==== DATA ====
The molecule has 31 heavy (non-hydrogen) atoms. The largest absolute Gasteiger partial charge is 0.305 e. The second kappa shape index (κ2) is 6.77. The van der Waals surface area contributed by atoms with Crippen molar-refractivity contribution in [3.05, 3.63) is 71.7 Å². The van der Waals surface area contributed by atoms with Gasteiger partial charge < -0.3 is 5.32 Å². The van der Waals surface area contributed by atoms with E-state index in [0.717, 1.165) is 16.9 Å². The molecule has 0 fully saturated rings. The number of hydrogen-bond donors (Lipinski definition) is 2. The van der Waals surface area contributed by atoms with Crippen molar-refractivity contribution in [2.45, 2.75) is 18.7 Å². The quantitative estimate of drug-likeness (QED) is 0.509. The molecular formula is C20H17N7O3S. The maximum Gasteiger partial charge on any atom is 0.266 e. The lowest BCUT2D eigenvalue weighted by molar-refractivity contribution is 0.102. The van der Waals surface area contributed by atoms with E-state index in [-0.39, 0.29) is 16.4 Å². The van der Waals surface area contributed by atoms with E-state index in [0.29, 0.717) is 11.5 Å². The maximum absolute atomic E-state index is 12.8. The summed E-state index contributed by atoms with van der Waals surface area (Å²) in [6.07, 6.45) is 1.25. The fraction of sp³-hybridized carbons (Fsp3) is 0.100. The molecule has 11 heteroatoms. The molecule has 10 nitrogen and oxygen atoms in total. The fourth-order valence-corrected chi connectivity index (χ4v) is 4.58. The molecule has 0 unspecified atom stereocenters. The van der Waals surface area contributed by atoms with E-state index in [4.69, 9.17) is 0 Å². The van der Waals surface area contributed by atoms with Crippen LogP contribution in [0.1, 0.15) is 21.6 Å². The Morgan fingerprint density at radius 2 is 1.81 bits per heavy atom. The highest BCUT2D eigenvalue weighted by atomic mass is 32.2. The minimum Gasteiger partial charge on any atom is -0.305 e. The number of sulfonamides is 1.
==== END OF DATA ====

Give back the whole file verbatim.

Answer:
The molecule has 31 heavy (non-hydrogen) atoms. The largest absolute Gasteiger partial charge is 0.305 e. The second kappa shape index (κ2) is 6.77. The van der Waals surface area contributed by atoms with Crippen molar-refractivity contribution in [3.05, 3.63) is 71.7 Å². The van der Waals surface area contributed by atoms with Gasteiger partial charge < -0.3 is 5.32 Å². The van der Waals surface area contributed by atoms with E-state index in [0.717, 1.165) is 16.9 Å². The molecule has 0 fully saturated rings. The number of hydrogen-bond donors (Lipinski definition) is 2. The van der Waals surface area contributed by atoms with Crippen molar-refractivity contribution in [2.45, 2.75) is 18.7 Å². The quantitative estimate of drug-likeness (QED) is 0.509. The molecular formula is C20H17N7O3S. The maximum Gasteiger partial charge on any atom is 0.266 e. The lowest BCUT2D eigenvalue weighted by molar-refractivity contribution is 0.102. The van der Waals surface area contributed by atoms with E-state index in [-0.39, 0.29) is 16.4 Å². The van der Waals surface area contributed by atoms with E-state index in [0.29, 0.717) is 11.5 Å². The maximum absolute atomic E-state index is 12.8. The summed E-state index contributed by atoms with van der Waals surface area (Å²) in [6.07, 6.45) is 1.25. The fraction of sp³-hybridized carbons (Fsp3) is 0.100. The molecule has 11 heteroatoms. The molecule has 10 nitrogen and oxygen atoms in total. The fourth-order valence-corrected chi connectivity index (χ4v) is 4.58. The molecule has 0 unspecified atom stereocenters. The van der Waals surface area contributed by atoms with E-state index in [4.69, 9.17) is 0 Å². The van der Waals surface area contributed by atoms with Crippen LogP contribution in [0.1, 0.15) is 21.6 Å². The Morgan fingerprint density at radius 2 is 1.81 bits per heavy atom. The highest BCUT2D eigenvalue weighted by atomic mass is 32.2. The minimum Gasteiger partial charge on any atom is -0.305 e. The number of sulfonamides is 1.